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Proper records management is an imperative for every organization. Storage, disposal and access to records are vital to everything from compliance, for financial reporting, to legal, for discovery purposes. Records management can even assist incident response and help determine the business value of information accessed during a breach. Building a secure records management program is difficult, however, particularly when you're talking about an organization that's been around for a while and is set in its ways.
As any records management professional will tell you, the most important goal of records management is to address the reliability, integrity, compliance, comprehensiveness and systematic management of records through the entire lifecycle, from origination to eventual disposal.
While it might be nice to dream about electronic document and records management systems (EDRMS) that solve all an organization's data governance problems, most organizations aren't quite there yet. It's not that the products don't have the necessary features (although that too is sometimes the case), but that there are often many data complexities in the organization itself. In some environments, paper may still be king, or the organization might have multiple, overlapping electronic records systems that cater to certain types of records or business units. There might be also legacy systems that are not quite performing up to par.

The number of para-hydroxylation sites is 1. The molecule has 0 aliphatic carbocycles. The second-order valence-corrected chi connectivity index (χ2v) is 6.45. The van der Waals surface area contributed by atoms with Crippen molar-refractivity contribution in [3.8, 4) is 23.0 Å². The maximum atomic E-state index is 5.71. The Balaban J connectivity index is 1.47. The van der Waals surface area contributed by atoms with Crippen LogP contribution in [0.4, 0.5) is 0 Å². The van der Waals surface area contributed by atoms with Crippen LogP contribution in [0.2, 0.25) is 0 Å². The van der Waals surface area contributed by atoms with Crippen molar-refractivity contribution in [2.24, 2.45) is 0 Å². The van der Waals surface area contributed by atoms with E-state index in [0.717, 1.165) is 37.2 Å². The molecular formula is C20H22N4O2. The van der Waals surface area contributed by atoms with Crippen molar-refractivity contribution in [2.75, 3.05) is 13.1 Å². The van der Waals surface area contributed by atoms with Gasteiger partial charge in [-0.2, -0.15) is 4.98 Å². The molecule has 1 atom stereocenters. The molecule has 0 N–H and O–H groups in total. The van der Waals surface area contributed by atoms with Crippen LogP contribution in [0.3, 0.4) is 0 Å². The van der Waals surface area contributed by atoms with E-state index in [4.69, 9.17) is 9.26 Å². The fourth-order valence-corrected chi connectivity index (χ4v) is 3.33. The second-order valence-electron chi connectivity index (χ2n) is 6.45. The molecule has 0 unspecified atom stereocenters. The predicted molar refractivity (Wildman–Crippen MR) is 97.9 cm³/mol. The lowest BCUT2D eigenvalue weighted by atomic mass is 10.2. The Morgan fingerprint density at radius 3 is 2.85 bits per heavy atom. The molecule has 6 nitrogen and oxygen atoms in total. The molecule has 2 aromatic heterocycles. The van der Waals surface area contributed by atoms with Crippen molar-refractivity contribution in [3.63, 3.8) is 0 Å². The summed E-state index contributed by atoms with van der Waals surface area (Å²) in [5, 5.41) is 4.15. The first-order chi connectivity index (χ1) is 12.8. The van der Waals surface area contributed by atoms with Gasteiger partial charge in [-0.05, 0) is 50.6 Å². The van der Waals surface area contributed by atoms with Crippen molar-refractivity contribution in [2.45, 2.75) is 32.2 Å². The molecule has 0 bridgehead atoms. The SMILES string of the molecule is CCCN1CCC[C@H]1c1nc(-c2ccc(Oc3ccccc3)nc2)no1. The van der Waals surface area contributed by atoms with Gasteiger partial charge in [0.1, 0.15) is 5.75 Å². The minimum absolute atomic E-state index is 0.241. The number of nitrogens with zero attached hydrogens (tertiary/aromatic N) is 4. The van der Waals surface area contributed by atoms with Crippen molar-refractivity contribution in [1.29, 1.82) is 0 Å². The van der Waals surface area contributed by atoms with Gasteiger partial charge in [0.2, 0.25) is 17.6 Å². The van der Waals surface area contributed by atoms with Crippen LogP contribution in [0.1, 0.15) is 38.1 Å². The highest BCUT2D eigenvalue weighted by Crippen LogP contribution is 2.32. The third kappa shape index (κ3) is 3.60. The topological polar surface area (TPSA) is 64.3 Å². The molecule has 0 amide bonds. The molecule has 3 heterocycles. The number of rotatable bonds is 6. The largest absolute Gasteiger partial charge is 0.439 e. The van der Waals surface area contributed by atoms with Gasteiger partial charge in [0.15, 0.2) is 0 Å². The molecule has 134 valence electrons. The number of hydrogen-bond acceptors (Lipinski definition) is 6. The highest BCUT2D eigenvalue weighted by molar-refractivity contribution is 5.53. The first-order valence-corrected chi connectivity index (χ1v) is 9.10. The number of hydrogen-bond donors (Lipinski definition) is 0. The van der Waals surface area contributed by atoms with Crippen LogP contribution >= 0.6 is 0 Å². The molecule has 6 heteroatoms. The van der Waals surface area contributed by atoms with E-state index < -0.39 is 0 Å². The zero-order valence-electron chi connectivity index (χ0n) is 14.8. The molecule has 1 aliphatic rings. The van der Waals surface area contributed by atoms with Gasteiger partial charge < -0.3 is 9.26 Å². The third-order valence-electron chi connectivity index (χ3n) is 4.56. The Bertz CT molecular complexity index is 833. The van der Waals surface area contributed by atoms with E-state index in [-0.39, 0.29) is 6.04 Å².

While the overarching processes and goals are the same regardless of record type, sometimes implementations will differ and this can dramatically impact risk.
In fact, even organizations with a single EDRMS might periodically support "mixed-mode" recordkeeping for a variety of reasons. Sometimes records managers need to address more than one type of record at a time (electronic, paper or otherwise) or use multiple, overlapping systems that address the same type of record. This hybrid type of record management requires careful planning -- particularly when it comes to security controls that safeguard the integrity, accuracy and accessibility of those records. While the overarching processes and goals are the same regardless of record type, sometimes implementations will differ and this can dramatically impact risk.
Governing standards such as ISO 15489-1:2001 ("Information and documentation -- Records management -- Part 1: General") don't really differentiate between the type of record (paper, electronic or otherwise) from a "record lifecycle" standpoint. This is by design: The value of the record and the requirements to safeguard it don't vary depending on how or where it's stored. But as a practical matter, hybrid records management scenarios require a bit of a different perspective when it comes to certain aspects of the lifecycle. There is sometimes temptation to author policy and standards catering to what's achievable for one system and not another, and this presents a problem in a hybrid environment.